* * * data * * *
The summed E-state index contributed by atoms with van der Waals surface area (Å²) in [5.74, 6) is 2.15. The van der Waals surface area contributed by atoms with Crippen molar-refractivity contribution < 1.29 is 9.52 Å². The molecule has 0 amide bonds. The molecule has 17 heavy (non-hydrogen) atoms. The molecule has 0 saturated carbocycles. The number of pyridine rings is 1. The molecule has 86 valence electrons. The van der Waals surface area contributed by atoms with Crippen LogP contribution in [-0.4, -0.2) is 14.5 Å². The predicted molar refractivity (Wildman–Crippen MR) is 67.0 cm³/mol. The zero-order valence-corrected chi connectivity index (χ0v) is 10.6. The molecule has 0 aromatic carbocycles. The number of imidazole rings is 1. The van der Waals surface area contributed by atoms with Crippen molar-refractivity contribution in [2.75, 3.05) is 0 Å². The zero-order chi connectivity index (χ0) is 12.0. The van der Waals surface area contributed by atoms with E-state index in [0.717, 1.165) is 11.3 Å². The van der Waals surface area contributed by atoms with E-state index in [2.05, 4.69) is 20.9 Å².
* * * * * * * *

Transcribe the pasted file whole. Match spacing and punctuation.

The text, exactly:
The summed E-state index contributed by atoms with van der Waals surface area (Å²) in [5.74, 6) is 2.15. The van der Waals surface area contributed by atoms with Crippen molar-refractivity contribution < 1.29 is 9.52 Å². The molecule has 0 amide bonds. The molecule has 17 heavy (non-hydrogen) atoms. The molecule has 0 saturated carbocycles. The number of pyridine rings is 1. The molecule has 86 valence electrons. The van der Waals surface area contributed by atoms with Crippen LogP contribution in [-0.4, -0.2) is 14.5 Å². The predicted molar refractivity (Wildman–Crippen MR) is 67.0 cm³/mol. The zero-order valence-corrected chi connectivity index (χ0v) is 10.6. The molecule has 0 aromatic carbocycles. The number of imidazole rings is 1. The van der Waals surface area contributed by atoms with Crippen molar-refractivity contribution in [2.75, 3.05) is 0 Å². The zero-order chi connectivity index (χ0) is 12.0. The van der Waals surface area contributed by atoms with E-state index in [0.717, 1.165) is 11.3 Å². The van der Waals surface area contributed by atoms with E-state index in [2.05, 4.69) is 20.9 Å².